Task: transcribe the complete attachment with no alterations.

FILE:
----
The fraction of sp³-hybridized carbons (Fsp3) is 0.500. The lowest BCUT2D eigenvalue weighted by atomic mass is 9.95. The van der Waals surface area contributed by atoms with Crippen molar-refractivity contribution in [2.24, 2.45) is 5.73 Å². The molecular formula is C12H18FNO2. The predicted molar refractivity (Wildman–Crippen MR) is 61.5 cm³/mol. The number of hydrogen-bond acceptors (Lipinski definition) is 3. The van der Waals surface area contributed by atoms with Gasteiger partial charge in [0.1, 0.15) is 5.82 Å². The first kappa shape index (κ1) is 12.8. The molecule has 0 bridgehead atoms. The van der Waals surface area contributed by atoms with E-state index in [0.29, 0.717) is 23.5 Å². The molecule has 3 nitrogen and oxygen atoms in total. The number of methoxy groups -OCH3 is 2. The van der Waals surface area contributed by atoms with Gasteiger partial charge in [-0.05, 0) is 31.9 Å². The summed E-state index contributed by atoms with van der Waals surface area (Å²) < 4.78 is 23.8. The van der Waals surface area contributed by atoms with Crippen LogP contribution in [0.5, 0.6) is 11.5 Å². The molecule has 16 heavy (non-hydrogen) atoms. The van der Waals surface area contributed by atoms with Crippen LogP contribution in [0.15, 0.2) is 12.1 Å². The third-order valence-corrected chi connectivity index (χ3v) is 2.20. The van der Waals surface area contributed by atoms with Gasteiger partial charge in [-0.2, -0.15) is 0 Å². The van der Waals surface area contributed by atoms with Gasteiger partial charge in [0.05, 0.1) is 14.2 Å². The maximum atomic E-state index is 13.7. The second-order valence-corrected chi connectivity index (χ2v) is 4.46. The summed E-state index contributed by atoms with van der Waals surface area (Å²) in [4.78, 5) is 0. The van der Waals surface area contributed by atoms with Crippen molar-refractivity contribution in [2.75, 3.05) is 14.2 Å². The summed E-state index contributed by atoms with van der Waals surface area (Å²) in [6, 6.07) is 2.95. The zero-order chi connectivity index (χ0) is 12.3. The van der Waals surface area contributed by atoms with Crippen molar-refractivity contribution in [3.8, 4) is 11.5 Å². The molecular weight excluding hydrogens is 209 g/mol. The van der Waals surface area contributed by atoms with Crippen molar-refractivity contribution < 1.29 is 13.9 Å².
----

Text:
The fraction of sp³-hybridized carbons (Fsp3) is 0.500. The lowest BCUT2D eigenvalue weighted by atomic mass is 9.95. The van der Waals surface area contributed by atoms with Crippen molar-refractivity contribution in [2.24, 2.45) is 5.73 Å². The molecular formula is C12H18FNO2. The predicted molar refractivity (Wildman–Crippen MR) is 61.5 cm³/mol. The number of hydrogen-bond acceptors (Lipinski definition) is 3. The van der Waals surface area contributed by atoms with Gasteiger partial charge in [0.1, 0.15) is 5.82 Å². The first kappa shape index (κ1) is 12.8. The molecule has 0 bridgehead atoms. The van der Waals surface area contributed by atoms with E-state index in [0.29, 0.717) is 23.5 Å². The molecule has 3 nitrogen and oxygen atoms in total. The number of methoxy groups -OCH3 is 2. The van der Waals surface area contributed by atoms with Gasteiger partial charge in [-0.05, 0) is 31.9 Å². The summed E-state index contributed by atoms with van der Waals surface area (Å²) < 4.78 is 23.8. The van der Waals surface area contributed by atoms with Crippen LogP contribution in [0.5, 0.6) is 11.5 Å². The molecule has 16 heavy (non-hydrogen) atoms. The van der Waals surface area contributed by atoms with Crippen LogP contribution in [0.15, 0.2) is 12.1 Å². The third-order valence-corrected chi connectivity index (χ3v) is 2.20. The van der Waals surface area contributed by atoms with Gasteiger partial charge in [-0.2, -0.15) is 0 Å². The van der Waals surface area contributed by atoms with Gasteiger partial charge in [0.05, 0.1) is 14.2 Å². The maximum atomic E-state index is 13.7. The second-order valence-corrected chi connectivity index (χ2v) is 4.46. The summed E-state index contributed by atoms with van der Waals surface area (Å²) in [4.78, 5) is 0. The van der Waals surface area contributed by atoms with Crippen molar-refractivity contribution in [2.75, 3.05) is 14.2 Å². The summed E-state index contributed by atoms with van der Waals surface area (Å²) in [6, 6.07) is 2.95. The zero-order chi connectivity index (χ0) is 12.3. The van der Waals surface area contributed by atoms with Crippen molar-refractivity contribution in [3.8, 4) is 11.5 Å². The molecular weight excluding hydrogens is 209 g/mol. The van der Waals surface area contributed by atoms with Crippen molar-refractivity contribution < 1.29 is 13.9 Å².